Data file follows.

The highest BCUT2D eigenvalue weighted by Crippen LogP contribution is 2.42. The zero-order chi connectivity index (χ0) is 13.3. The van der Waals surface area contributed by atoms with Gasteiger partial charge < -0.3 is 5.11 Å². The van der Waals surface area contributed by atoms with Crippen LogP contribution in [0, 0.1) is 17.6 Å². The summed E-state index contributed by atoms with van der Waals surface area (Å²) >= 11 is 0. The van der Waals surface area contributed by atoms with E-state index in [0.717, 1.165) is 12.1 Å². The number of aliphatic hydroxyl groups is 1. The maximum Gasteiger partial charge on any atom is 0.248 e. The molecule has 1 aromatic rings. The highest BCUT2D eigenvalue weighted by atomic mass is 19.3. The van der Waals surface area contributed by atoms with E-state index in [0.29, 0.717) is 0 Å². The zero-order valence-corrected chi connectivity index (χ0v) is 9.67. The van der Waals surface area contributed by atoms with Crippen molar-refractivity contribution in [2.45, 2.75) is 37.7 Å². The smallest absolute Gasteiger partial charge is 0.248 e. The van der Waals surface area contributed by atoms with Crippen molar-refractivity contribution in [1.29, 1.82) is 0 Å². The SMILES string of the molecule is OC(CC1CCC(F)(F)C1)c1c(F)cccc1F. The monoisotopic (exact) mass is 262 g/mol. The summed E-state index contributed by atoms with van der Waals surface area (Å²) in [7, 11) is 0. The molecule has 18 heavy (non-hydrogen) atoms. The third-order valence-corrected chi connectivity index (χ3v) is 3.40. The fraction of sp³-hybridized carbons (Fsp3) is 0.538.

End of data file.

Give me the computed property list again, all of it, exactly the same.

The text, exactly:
The highest BCUT2D eigenvalue weighted by Crippen LogP contribution is 2.42. The zero-order chi connectivity index (χ0) is 13.3. The van der Waals surface area contributed by atoms with Gasteiger partial charge < -0.3 is 5.11 Å². The van der Waals surface area contributed by atoms with Crippen LogP contribution in [0, 0.1) is 17.6 Å². The summed E-state index contributed by atoms with van der Waals surface area (Å²) >= 11 is 0. The van der Waals surface area contributed by atoms with E-state index in [0.717, 1.165) is 12.1 Å². The number of aliphatic hydroxyl groups is 1. The maximum Gasteiger partial charge on any atom is 0.248 e. The molecule has 1 aromatic rings. The highest BCUT2D eigenvalue weighted by atomic mass is 19.3. The van der Waals surface area contributed by atoms with E-state index in [0.29, 0.717) is 0 Å². The zero-order valence-corrected chi connectivity index (χ0v) is 9.67. The van der Waals surface area contributed by atoms with Crippen molar-refractivity contribution in [2.45, 2.75) is 37.7 Å². The smallest absolute Gasteiger partial charge is 0.248 e. The van der Waals surface area contributed by atoms with Crippen molar-refractivity contribution in [1.29, 1.82) is 0 Å². The SMILES string of the molecule is OC(CC1CCC(F)(F)C1)c1c(F)cccc1F. The monoisotopic (exact) mass is 262 g/mol. The summed E-state index contributed by atoms with van der Waals surface area (Å²) in [7, 11) is 0. The molecule has 18 heavy (non-hydrogen) atoms. The third-order valence-corrected chi connectivity index (χ3v) is 3.40. The fraction of sp³-hybridized carbons (Fsp3) is 0.538.